The Bay Area Rapid Transit System (BART) is a public transit system that serves an average of over 400,000 passengers per day in the San Francisco Bay Area.
In 2012, BART was one of my clients. I ended up designing a logo for their "fun" brand around going to events near BART stations called BARTable, and an open source system map.
Working together with Senior Marketing Representative Rebecca Gholdston Wright at BART, I designed the logo for a separate brand called BARTable that promotes events and activities near BART stations.
The logo needed to be used with existing BART materials, including the BART logo and color palette, but also work well on its own.
For inspiration, I used an arrow element to give homage to the old BART tickets (pre-Clipper), but gave the arrow itself a more modern look.
I kept BART's black and blue colors, and maintained their font (Frutiger) as well. Here are some earlier versions of the logo in its exploratory phase. I think I spent just about an hour coming up with all 12 of these.
First round of logo explorations
After getting all the bad ideas out, it was easy to narrow down on a few good ones that looked like they maintained the transit agency's brand, and could be versatile across web and print:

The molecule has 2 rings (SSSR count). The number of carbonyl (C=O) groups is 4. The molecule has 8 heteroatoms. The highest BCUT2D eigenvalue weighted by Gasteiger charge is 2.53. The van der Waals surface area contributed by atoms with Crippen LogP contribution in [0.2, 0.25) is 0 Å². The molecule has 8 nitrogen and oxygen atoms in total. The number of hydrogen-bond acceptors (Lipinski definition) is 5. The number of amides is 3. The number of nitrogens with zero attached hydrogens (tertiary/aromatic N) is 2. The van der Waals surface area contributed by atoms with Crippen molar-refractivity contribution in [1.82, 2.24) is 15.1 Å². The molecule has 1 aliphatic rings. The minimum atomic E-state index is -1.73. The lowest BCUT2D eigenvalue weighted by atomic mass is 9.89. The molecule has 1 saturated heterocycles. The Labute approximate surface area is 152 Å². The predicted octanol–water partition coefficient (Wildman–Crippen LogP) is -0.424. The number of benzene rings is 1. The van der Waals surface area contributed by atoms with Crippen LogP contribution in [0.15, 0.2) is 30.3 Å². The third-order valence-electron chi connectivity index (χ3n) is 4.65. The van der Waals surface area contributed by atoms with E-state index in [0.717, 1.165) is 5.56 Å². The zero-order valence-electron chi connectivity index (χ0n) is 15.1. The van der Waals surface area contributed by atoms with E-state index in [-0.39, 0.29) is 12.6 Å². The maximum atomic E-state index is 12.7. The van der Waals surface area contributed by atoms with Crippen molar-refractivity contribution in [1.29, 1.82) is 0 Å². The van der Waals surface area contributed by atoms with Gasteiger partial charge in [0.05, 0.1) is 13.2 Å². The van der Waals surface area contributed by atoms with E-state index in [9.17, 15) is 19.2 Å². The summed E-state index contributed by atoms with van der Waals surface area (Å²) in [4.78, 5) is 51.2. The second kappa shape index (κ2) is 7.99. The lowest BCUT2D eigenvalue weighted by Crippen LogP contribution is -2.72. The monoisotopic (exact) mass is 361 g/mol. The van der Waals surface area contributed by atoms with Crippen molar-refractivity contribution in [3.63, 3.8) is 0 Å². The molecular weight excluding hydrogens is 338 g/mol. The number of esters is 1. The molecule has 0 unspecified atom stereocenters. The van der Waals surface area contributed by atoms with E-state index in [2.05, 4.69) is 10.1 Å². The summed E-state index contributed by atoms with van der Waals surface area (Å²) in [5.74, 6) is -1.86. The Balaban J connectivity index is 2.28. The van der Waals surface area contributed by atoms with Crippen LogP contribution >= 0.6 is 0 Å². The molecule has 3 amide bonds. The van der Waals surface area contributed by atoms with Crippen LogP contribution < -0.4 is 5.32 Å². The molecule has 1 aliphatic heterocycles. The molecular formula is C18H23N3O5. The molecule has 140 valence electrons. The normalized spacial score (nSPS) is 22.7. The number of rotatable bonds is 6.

Second round of iterations
From there, I did a few more iterations.
Last round of interations
The final logo:
Here are a few examples of how BART uses it in advertisements, print, and other places.
BART has its own copyrighted map that developers aren't allowed to use in apps, so I made an open source version that anyone can use and update.
Working independently with no art direction, I made this map in about 40 hours over two weeks. I went through many iterations to draw and style the base map, determine the colors and thicknesses of the transit lines, create the silhouettes of the airplanes for SFO and OAK airports, choose a font, and create unique markers to represent end-of-line, regular, and timed transfer stations.